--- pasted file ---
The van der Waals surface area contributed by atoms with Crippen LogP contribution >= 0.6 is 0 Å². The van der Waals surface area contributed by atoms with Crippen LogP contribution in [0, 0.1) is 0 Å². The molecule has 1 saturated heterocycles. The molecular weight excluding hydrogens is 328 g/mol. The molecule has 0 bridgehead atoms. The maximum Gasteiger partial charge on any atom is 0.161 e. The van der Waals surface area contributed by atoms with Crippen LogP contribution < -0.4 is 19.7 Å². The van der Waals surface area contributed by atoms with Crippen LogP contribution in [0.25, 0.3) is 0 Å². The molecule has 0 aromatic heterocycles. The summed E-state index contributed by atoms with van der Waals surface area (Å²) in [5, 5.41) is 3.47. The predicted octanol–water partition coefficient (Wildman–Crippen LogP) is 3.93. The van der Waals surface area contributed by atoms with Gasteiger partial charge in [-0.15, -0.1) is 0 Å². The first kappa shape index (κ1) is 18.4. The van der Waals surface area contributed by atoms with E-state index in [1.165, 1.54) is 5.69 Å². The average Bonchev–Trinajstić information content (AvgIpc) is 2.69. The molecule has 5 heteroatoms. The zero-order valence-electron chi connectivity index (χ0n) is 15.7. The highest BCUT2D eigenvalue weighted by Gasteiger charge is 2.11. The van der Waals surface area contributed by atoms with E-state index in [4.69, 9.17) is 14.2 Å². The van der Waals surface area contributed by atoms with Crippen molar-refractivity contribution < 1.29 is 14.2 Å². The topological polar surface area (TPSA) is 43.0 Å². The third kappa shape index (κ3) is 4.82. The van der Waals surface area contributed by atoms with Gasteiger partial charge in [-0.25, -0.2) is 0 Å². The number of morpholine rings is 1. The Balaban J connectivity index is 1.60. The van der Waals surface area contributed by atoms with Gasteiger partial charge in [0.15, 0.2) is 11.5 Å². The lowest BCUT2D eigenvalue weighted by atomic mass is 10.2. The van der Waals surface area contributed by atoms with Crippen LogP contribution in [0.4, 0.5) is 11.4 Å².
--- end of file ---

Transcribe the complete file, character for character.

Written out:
The van der Waals surface area contributed by atoms with Crippen LogP contribution >= 0.6 is 0 Å². The van der Waals surface area contributed by atoms with Crippen LogP contribution in [0, 0.1) is 0 Å². The molecule has 1 saturated heterocycles. The molecular weight excluding hydrogens is 328 g/mol. The molecule has 0 bridgehead atoms. The maximum Gasteiger partial charge on any atom is 0.161 e. The van der Waals surface area contributed by atoms with Crippen LogP contribution < -0.4 is 19.7 Å². The van der Waals surface area contributed by atoms with Crippen LogP contribution in [0.25, 0.3) is 0 Å². The molecule has 0 aromatic heterocycles. The summed E-state index contributed by atoms with van der Waals surface area (Å²) in [5, 5.41) is 3.47. The predicted octanol–water partition coefficient (Wildman–Crippen LogP) is 3.93. The van der Waals surface area contributed by atoms with Gasteiger partial charge in [-0.15, -0.1) is 0 Å². The first kappa shape index (κ1) is 18.4. The van der Waals surface area contributed by atoms with E-state index in [1.165, 1.54) is 5.69 Å². The average Bonchev–Trinajstić information content (AvgIpc) is 2.69. The molecule has 5 heteroatoms. The zero-order valence-electron chi connectivity index (χ0n) is 15.7. The highest BCUT2D eigenvalue weighted by Gasteiger charge is 2.11. The van der Waals surface area contributed by atoms with E-state index in [4.69, 9.17) is 14.2 Å². The van der Waals surface area contributed by atoms with Crippen molar-refractivity contribution < 1.29 is 14.2 Å². The topological polar surface area (TPSA) is 43.0 Å². The third kappa shape index (κ3) is 4.82. The van der Waals surface area contributed by atoms with Gasteiger partial charge in [-0.25, -0.2) is 0 Å². The number of morpholine rings is 1. The Balaban J connectivity index is 1.60. The van der Waals surface area contributed by atoms with Gasteiger partial charge in [0.15, 0.2) is 11.5 Å². The lowest BCUT2D eigenvalue weighted by atomic mass is 10.2. The van der Waals surface area contributed by atoms with Crippen LogP contribution in [0.4, 0.5) is 11.4 Å².